On whether sports science can help fix drops: "No, I think a lot of it is repetition. I think a lot of it is concentration. Guys that have drops, it's not that they have bad hands. It's just at times, they are not just focusing and concentrating. We always talk about eyes, fingers, things like that and that's more of just a repetition thing and a feel thing. No different than a golfer putting. Some days he's got a great putter going and he's doing a great job out there and he's hitting long distance putts and hitting everything and other days he's a little bit more inconsistent."
On how the Colts might have been doing different things to keep the Eagles' offense off the field: "I think every game's different. Some people have tried to I don't know if that's what their intentions were. I think sometimes maybe some people read too much into that. Maybe they saw something in us defensively that felt like they wanted to exploit the run game, I don't know. That's a question for other teams when they play us. But I haven't seen people just sit there and look at the play clock and wait till five seconds to go to milk the clock or anything. Actually if you watch the Colts game, the Colts ran hurry up. I think people are reading too much into that with them running the football. I didn't get the impression from watching the game and being on the sideline that they were trying to work the clock in any manner to keep us off the field. Maybe they thought in their game plan they could run the ball on us. I'll give them credit, in the first half they did a really good job of it and we had to make some adjustments to shut that down. I thought they were doing some really good things there. If you really watch that game, they didn't look like they were trying to work the clock – they actually played hurry-up against us. I didn't see that aspect of it. I didn't see it that way. I just think they saw something in the run game they thought they could exploit."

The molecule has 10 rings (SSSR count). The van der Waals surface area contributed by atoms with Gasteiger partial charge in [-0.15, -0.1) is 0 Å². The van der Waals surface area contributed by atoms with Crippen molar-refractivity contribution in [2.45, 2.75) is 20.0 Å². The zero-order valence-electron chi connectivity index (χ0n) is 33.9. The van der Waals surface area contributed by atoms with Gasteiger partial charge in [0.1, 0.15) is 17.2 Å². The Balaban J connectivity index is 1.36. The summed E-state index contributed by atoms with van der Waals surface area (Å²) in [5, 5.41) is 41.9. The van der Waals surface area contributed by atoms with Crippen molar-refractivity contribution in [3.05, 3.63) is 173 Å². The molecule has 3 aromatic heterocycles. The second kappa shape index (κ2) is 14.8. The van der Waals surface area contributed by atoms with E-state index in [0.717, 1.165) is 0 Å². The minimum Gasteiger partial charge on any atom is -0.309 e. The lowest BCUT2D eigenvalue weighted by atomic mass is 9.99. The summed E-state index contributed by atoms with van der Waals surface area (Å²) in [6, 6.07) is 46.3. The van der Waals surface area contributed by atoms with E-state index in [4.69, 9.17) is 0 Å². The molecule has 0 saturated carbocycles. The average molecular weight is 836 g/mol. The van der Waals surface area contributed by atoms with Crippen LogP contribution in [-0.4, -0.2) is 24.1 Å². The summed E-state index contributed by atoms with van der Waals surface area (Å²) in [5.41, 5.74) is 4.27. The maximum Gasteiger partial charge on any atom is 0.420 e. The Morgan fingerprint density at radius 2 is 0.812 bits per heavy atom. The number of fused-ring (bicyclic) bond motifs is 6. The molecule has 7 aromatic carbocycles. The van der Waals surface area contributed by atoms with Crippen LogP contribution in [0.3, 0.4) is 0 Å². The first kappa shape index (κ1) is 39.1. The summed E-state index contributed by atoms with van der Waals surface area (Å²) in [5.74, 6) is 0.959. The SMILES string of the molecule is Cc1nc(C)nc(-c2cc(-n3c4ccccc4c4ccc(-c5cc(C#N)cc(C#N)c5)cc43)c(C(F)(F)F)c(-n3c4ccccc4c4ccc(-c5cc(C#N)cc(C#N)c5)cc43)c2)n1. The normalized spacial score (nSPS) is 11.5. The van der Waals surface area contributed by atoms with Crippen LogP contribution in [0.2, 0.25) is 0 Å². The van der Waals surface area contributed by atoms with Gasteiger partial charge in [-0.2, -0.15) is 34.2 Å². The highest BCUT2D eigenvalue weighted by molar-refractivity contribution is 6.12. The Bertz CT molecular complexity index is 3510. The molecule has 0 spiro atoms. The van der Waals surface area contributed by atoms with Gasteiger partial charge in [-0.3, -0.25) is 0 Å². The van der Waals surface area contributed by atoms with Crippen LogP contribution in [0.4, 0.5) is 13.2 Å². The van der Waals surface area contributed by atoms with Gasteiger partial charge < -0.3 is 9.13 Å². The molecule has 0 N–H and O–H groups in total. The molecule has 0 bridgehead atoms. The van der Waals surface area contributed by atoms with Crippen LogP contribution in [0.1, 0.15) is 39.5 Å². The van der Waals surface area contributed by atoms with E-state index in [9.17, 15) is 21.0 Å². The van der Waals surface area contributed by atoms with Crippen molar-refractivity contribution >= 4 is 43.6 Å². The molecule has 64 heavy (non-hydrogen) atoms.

On linebacker Marcus Smith II practicing an inside linebacker: "It's a numbers thing. I don't know where it will play out but when you only have four inside linebackers in your 53 and one of them is hurt, we have to bring someone over, so we brought Marcus over from outside linebacker and see how he fits and what he can do. Obviously, you've got to be prepared if you lose a guy or two at inside linebacker what do you do. It's no different than [TE] Trey Burton being another running back for us, or [TE] James Casey or [WR] Brad Smith or those guys being emergency quarterbacks for us. It's just being able to make sure you've got all your bases covered in case an injury were to come up."
On how Smith translates to inside linebacker: "I think he's athletic. He's got great change of direction, and it's been one day. So I wouldn't - I can't tell you much more than that."
On whether the Washington pass rush is the team's biggest concern: "I think their front is, and you've got two outstanding linebackers in [Brian] Orakpo and [Ryan] Kerrigan. They added [DE] Jason Hatcher, who I have a ton of respect for, played really well against us the last two times we played Dallas last year and now he's in that front. They are also very big across the front. They have two really good linebackers in Keenan Robinson and Perry Riley. They have two real good inside guys so that front seven is very, very formidable."